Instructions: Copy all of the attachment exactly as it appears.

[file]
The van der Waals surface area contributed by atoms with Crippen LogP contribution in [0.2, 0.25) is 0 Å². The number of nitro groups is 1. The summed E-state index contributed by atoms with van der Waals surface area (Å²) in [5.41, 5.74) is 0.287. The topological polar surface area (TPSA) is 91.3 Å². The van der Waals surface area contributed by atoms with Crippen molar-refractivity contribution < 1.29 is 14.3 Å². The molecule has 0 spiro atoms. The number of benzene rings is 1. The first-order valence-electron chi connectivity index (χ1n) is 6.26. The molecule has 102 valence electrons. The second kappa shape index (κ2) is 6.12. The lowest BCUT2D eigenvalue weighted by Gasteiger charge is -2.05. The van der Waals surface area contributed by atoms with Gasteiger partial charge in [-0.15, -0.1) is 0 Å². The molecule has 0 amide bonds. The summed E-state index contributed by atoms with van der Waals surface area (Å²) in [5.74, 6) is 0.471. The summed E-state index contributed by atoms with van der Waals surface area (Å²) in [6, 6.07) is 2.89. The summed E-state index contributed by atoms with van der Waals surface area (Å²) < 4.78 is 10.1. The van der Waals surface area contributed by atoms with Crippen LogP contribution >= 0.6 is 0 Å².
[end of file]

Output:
The van der Waals surface area contributed by atoms with Crippen LogP contribution in [0.2, 0.25) is 0 Å². The number of nitro groups is 1. The summed E-state index contributed by atoms with van der Waals surface area (Å²) in [5.41, 5.74) is 0.287. The topological polar surface area (TPSA) is 91.3 Å². The van der Waals surface area contributed by atoms with Crippen molar-refractivity contribution < 1.29 is 14.3 Å². The molecule has 0 spiro atoms. The number of benzene rings is 1. The first-order valence-electron chi connectivity index (χ1n) is 6.26. The molecule has 102 valence electrons. The second kappa shape index (κ2) is 6.12. The lowest BCUT2D eigenvalue weighted by Gasteiger charge is -2.05. The van der Waals surface area contributed by atoms with Gasteiger partial charge in [-0.15, -0.1) is 0 Å². The molecule has 0 amide bonds. The summed E-state index contributed by atoms with van der Waals surface area (Å²) in [5.74, 6) is 0.471. The summed E-state index contributed by atoms with van der Waals surface area (Å²) in [6, 6.07) is 2.89. The summed E-state index contributed by atoms with van der Waals surface area (Å²) < 4.78 is 10.1. The van der Waals surface area contributed by atoms with Crippen LogP contribution >= 0.6 is 0 Å².